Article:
The say-on-pay vote has already impacted the manner in which companies review executive pay practices and the way companies justify these pay practices to their shareholders. To ensure votes in favor of existing pay practices, companies are more open to a dialogue with shareholders to explain compensation decisions and practices.
Although the say-on-pay vote is non-binding, shareholder rejection of a company’s executive compensation pay practices has resulted in negative publicity and media scrutiny. As a result, public companies are making extraordinary efforts to win shareholder approval for executive pay practices, which in turn is leading to some shifts in company practices. Overall, the vast majority of U.S. public companies have received shareholder approval of their executive compensation programs. By the beginning of June 2011, approximately 2,647 proxy statements containing the say-on-pay advisory vote proposals had been filed, with only 35 companies failing the say-on-pay advisory vote.
While most U.S. public companies did not need to change their compensation policies as a result of the mandatory say-on-pay rules, a number of large public companies in the U.S. were in danger of failing say-on-pay votes prior to their annual meetings. To ensure shareholder approval, many of these companies undertook an active communication campaign to justify compensation decisions to shareholders. Some even took the unusual step to file additional materials addressed to their shareholders to rebut claims of poor pay practices. For example, Alcoa, Inc. sent a communication to certain shareholders eight weeks after mailing their proxy statement and a little over one week before their annual meeting, urging shareholders to vote for the company’s executive compensation. In this communication, Alcoa outlined the measures it recently took to improve its compensation practices, including increased stock ownership requirements for executives and the adoption of a double trigger standard upon a change in control. Alcoa also made telephone calls to certain of its shareholders to urge their support as well. Other companies that filed additional definitive materials include Exxon Mobil Corp, Amgen Inc. and Dr. Pepper Snapple Group Inc.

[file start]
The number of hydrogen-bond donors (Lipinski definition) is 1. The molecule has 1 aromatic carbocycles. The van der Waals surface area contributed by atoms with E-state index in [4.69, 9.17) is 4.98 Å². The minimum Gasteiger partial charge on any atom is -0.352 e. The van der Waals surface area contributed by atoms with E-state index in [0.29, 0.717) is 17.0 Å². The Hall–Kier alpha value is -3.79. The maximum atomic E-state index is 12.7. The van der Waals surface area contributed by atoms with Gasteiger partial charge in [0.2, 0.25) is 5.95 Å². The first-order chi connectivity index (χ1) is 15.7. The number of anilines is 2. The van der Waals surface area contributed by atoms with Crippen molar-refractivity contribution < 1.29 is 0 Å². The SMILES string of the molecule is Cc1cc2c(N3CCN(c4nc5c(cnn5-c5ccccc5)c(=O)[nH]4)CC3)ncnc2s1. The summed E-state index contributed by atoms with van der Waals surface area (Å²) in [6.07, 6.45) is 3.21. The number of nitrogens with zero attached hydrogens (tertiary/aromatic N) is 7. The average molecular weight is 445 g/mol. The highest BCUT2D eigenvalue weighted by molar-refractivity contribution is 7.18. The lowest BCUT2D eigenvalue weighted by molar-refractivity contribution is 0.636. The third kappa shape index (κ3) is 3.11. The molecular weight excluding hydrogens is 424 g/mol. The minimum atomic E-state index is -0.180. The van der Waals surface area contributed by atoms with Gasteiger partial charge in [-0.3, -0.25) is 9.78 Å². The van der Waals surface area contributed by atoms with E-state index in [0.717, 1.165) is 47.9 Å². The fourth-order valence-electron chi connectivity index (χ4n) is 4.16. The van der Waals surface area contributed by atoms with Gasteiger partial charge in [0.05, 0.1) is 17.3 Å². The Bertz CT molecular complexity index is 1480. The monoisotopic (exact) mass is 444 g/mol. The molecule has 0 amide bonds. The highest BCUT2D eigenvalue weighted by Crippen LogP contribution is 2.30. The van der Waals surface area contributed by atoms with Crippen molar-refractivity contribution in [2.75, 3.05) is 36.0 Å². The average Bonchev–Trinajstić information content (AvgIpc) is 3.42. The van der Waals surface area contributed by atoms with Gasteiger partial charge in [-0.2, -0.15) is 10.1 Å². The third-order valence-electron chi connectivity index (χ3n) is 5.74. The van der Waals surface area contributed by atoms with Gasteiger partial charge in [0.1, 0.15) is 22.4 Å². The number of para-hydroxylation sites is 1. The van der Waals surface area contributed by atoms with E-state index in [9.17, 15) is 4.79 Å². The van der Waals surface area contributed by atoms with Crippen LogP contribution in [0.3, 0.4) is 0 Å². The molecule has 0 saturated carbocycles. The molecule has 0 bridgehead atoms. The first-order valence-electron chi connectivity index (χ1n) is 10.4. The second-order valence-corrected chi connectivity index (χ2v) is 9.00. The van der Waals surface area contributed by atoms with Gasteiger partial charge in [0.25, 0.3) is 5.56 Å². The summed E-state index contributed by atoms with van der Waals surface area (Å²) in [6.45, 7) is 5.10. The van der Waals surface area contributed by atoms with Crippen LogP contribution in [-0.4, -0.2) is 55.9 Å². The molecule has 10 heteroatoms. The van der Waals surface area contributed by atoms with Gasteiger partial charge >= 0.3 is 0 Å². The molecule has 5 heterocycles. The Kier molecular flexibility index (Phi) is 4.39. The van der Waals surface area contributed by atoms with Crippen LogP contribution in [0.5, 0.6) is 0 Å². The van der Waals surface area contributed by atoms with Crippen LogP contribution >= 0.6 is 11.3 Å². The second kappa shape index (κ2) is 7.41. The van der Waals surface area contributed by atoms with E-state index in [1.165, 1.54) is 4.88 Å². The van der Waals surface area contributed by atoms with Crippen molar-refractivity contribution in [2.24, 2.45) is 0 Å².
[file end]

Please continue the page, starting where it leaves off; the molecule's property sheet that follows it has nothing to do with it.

This type of open dialogue marks a significant change in the shareholder-board relationship. Prior to the mandatory say-on-pay votes, companies provided the executive compensation disclosure required by SEC rules without further dialogue with shareholders. The fact that companies are engaging in more open dialogue to win shareholder support demonstrates that say-on-pay proponents are getting what they want – an opportunity for shareholders to react to executive compensation decisions and an ability to influence the board’s perspective.